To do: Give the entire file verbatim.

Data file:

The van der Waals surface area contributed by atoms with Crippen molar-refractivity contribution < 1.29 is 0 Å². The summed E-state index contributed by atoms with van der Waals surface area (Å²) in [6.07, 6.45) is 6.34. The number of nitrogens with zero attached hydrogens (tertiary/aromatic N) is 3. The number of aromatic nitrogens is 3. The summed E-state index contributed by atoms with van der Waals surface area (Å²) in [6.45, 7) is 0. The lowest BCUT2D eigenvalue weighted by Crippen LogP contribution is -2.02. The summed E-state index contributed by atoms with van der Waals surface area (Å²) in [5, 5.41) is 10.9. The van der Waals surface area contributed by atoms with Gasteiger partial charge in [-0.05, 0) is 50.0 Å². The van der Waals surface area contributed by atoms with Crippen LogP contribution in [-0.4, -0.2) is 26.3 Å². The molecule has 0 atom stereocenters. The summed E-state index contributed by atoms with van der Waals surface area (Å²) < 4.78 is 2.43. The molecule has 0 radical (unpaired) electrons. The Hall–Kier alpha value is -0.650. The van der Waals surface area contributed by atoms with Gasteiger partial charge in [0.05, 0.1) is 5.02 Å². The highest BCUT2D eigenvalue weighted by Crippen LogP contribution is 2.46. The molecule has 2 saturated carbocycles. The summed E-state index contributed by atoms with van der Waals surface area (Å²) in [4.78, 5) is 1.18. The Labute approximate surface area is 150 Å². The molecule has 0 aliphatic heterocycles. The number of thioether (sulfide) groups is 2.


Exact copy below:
The van der Waals surface area contributed by atoms with Crippen molar-refractivity contribution < 1.29 is 0 Å². The summed E-state index contributed by atoms with van der Waals surface area (Å²) in [6.07, 6.45) is 6.34. The number of nitrogens with zero attached hydrogens (tertiary/aromatic N) is 3. The number of aromatic nitrogens is 3. The summed E-state index contributed by atoms with van der Waals surface area (Å²) in [6.45, 7) is 0. The lowest BCUT2D eigenvalue weighted by Crippen LogP contribution is -2.02. The summed E-state index contributed by atoms with van der Waals surface area (Å²) in [5, 5.41) is 10.9. The van der Waals surface area contributed by atoms with Gasteiger partial charge in [-0.05, 0) is 50.0 Å². The van der Waals surface area contributed by atoms with Crippen LogP contribution in [-0.4, -0.2) is 26.3 Å². The molecule has 0 atom stereocenters. The summed E-state index contributed by atoms with van der Waals surface area (Å²) < 4.78 is 2.43. The molecule has 0 radical (unpaired) electrons. The Hall–Kier alpha value is -0.650. The van der Waals surface area contributed by atoms with Gasteiger partial charge in [0.05, 0.1) is 5.02 Å². The highest BCUT2D eigenvalue weighted by Crippen LogP contribution is 2.46. The molecule has 2 saturated carbocycles. The summed E-state index contributed by atoms with van der Waals surface area (Å²) in [4.78, 5) is 1.18. The Labute approximate surface area is 150 Å². The molecule has 0 aliphatic heterocycles. The number of thioether (sulfide) groups is 2.